not and cannot be fully foreseen.
There are already hopes that actual tactical
surprise has been attained, and we hope to furnish the enemy with
a succession of surprises during the course of the fighting. The
battle that has now begun will grow constantly in scale and in
intensity for many weeks to come, and I shall not attempt to speculate
upon its course. This I may say, however. Complete unity prevails
throughout the Allied Armies. There is a brotherhood in arms between
us and our friends of the United States. There is complete confidence
in the supreme commander, General Eisenhower, and his lieutenants,
and also in the commander of the Expeditionary Force, General
Montgomery. The ardour and spirit of the troops, as I saw myself,
embarking in these last few days was splendid to witness. Nothing
that equipment, science or forethought could do has been neglected,
and the whole process of opening this great new front will be
pursued with the utmost resolution both by the commanders and
by the United States and British Governments whom they serve.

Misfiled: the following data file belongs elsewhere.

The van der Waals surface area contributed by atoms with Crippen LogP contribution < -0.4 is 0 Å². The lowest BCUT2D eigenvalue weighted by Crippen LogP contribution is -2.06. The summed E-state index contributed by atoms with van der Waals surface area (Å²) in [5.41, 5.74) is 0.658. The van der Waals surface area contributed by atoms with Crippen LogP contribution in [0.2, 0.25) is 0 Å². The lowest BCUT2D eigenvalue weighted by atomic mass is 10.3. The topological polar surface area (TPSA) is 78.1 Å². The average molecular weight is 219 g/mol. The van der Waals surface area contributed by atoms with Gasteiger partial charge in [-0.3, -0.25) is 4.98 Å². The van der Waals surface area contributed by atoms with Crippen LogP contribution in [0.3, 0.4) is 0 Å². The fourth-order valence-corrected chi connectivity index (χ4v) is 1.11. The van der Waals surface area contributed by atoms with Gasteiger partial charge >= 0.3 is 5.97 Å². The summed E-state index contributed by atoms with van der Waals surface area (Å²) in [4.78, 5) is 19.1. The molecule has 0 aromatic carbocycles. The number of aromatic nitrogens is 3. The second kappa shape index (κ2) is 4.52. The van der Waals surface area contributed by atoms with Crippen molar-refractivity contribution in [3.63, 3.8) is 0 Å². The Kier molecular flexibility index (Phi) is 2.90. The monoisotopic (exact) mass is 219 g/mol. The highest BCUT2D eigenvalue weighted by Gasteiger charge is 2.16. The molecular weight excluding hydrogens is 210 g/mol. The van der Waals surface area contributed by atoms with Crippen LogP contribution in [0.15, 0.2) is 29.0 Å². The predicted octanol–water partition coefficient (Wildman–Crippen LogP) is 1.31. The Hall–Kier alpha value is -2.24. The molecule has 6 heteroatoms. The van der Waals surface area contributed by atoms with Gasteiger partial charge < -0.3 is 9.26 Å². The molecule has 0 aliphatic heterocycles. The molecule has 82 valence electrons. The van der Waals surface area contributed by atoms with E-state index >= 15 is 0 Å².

[Note: Mr. Churchill added the following statement later in the
day] : I have been at the centres where the latest information
is received, and I can state to the House that this operation
is proceeding in a thoroughly satisfactory manner. Many dangers
and difficulties which at this time last night appeared extremely
formidable are behind us. The passage of the sea has been made
with far less loss than we apprehended. The resistance of the
batteries has been greatly weakened by the bombing of the Air
Force, and the superior bombardment of our ships quickly reduced
their fire to dimensions which did not affect the problem. The
landings of the troops on a broad front, both British and American-
-Allied troops, I will not give lists of all the different nationalities